• Oh look, a ZIF connector! At least recyclers won't have to break out a soldering iron after shedding blood, sweat, and tears to tear through the outer casing.

  13. Safely shucking the casing finally gives us a good look at the biggest battery of the day. Spoiler alert: it's still tiny.
    • Safely shucking the casing finally gives us a good look at the biggest battery of the day.

    • Spoiler alert: it's still tiny.

    • This 3.81 V, 1.52 Wh lithium-ion cell has roughly 16 times the power capacity of the ones we dug out of the AirPods' stems—meaning you should be able to top them up at least a few times between case charges.

    • For the sake of scorekeeping, the battery in the Apple Pencil weighs in at 0.329 Wh, and the Series 2 Apple Watch sports a 1.03 Wh cell—so this is technically the biggest tiny battery we've recently encountered.

  14. The sync button is a self-contained li'l clicky dude, with contacts that match up to some spring contacts on the main board. Electrical switches can be complicated. This one, however, probably isn't. It is likely a pushbutton switch. A press of the button closes the circuit and lets current flow. This current will flow into the circuit and be interpreted as input. We told you it was simple. Electrical switches can be complicated. This one, however, probably isn't. It is likely a pushbutton switch. A press of the button closes the circuit and lets current flow. This current will flow into the circuit and be interpreted as input. We told you it was simple.
    • The sync button is a self-contained li'l clicky dude, with contacts that match up to some spring contacts on the main board.

    • Electrical switches can be complicated. This one, however, probably isn't. It is likely a pushbutton switch. A press of the button closes the circuit and lets current flow. This current will flow into the circuit and be interpreted as input. We told you it was simple.

  15. We loosen a pair of Phillips screws to access the Lightning connector, pop its press connector off the back of the logic board, and seconds later it's free to leave this plastic mess behind. Luckily, the Lightning port is modular—so if you wear your port out, all you have to do is utterly destroy the case to replace that component. The logic board is secured with a lot of sticky tape.
    • We loosen a pair of Phillips screws to access the Lightning connector, pop its press connector off the back of the logic board, and seconds later it's free to leave this plastic mess behind.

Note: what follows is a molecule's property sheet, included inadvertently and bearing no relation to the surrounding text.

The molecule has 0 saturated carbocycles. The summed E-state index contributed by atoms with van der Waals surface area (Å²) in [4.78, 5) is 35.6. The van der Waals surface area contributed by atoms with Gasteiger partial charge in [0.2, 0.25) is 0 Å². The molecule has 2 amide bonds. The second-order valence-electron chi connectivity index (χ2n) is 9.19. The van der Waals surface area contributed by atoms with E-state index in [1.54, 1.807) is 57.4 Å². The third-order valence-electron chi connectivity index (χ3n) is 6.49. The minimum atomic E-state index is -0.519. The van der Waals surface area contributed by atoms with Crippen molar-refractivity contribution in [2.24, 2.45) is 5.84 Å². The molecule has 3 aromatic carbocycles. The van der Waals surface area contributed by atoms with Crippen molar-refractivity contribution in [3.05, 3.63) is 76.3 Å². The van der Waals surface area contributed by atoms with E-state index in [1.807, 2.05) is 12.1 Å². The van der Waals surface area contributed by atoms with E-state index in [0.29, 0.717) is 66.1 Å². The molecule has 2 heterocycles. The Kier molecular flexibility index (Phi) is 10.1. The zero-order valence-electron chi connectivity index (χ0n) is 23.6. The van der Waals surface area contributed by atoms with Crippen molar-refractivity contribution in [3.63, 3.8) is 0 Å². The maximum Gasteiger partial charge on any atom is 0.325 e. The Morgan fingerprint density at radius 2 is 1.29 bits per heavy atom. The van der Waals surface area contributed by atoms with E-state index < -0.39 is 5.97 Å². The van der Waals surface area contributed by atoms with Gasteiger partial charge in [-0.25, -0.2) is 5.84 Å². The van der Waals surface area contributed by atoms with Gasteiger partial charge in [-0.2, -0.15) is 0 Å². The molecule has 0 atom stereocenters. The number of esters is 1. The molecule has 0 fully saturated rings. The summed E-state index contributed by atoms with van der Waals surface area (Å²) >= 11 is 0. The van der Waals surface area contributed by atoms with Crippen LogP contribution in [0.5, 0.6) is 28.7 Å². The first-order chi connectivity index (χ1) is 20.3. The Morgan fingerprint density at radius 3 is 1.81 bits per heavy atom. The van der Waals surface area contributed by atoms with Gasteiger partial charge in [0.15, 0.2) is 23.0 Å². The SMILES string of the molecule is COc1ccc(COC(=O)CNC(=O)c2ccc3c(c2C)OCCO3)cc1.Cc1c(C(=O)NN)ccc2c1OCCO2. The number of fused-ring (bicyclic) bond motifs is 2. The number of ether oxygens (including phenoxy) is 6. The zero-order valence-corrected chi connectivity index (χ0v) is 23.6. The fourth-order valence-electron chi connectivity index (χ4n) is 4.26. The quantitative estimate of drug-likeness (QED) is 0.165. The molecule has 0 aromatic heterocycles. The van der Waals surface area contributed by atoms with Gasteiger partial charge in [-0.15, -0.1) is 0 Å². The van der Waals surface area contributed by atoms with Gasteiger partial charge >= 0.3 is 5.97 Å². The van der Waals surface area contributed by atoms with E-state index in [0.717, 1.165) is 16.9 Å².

• Luckily, the Lightning port is modular—so if you wear your port out, all you have to do is utterly destroy the case to replace that component.

    • The logic board is secured with a lot of sticky tape.

  16. Let us take a look at what silicon is so heavily guarded by the charging case: STMicroelectonics STM32L072 ARM Cortex-M0+ MCU Our X-ray imagery shows some quality issues in this chip's solder joints. Empty spaces, known as voiding, could be evidence of low quality standards, or a rushed product release. Could issues with the AirPod case be what delayed release?
    • Let us take a look at what silicon is so heavily guarded by the charging case:

    • STMicroelectonics STM32L072 ARM Cortex-M0+ MCU

    • Our X-ray imagery shows some quality issues in this chip's solder joints. Empty spaces, known as voiding, could be evidence of low quality standards, or a rushed product release. Could issues with the AirPod case be what delayed release?

    • NXP 1610A3 charging IC (as seen in iPhones 6s and SE and both iPad Pro models)

    • Texas Instruments BQ24232 power management IC

  17. Blood, sweat, and lots of glue later, we give you: A pile of 'pod parts... and a collection of case components.
    • Blood, sweat, and lots of glue later, we give you:

    • A pile of 'pod parts...

    • and a collection of case components.

    • Every single one of the amazing X-ray images in this teardown comes to you by way of our ingenious friends at Creative Electron. Hi guys!

    • Update: One of our overseas contributors found a clever way to open the case far less destructively, by first deforming it with a vise. If you've got a dead battery and nothing to lose, give it a try!

  18. 最終案
    • Accessing any case component is impossible without destroying the outer casing.
    • Glue is the only external fastener used in the case or earbuds.
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do the airpods feature the same driver as the earpods?

Jason Wilson - 返信

Great question, trying to find this out myself.

SJDragonetti -

It looks like it's a bit different. The EarPod teardown has a pretty nice comparison of the generations of earbuds from Apple in step 11. They look like they mostly have open-back designs while the new AirPods have a black plastic (and mesh?) that covers the back of the driver. Apple EarPods Teardown

I would be interested in seeing these compared to the new PowerBeats 3 since that headphone model also uses a membrane-style speaker in the midsection bulge of the stem.

Josiah Knoll -

It wouldn't really matter. The EarPods had a lot of tuning done to them through the ports on the front, back, and stems (cover with tape and see what happens). The AirPods have ports moved as well as less air in the housings (replaced with logic boards, batteries, and other electronics. So even if they do use the same drivers, they'll sound substantially different.

Marcus Nguyen -

I'm curious if you were to design something that small with the same capabilities how would you A) not use glue and B) make it somehow "easy" to repair

johnnyrotten1 - 返信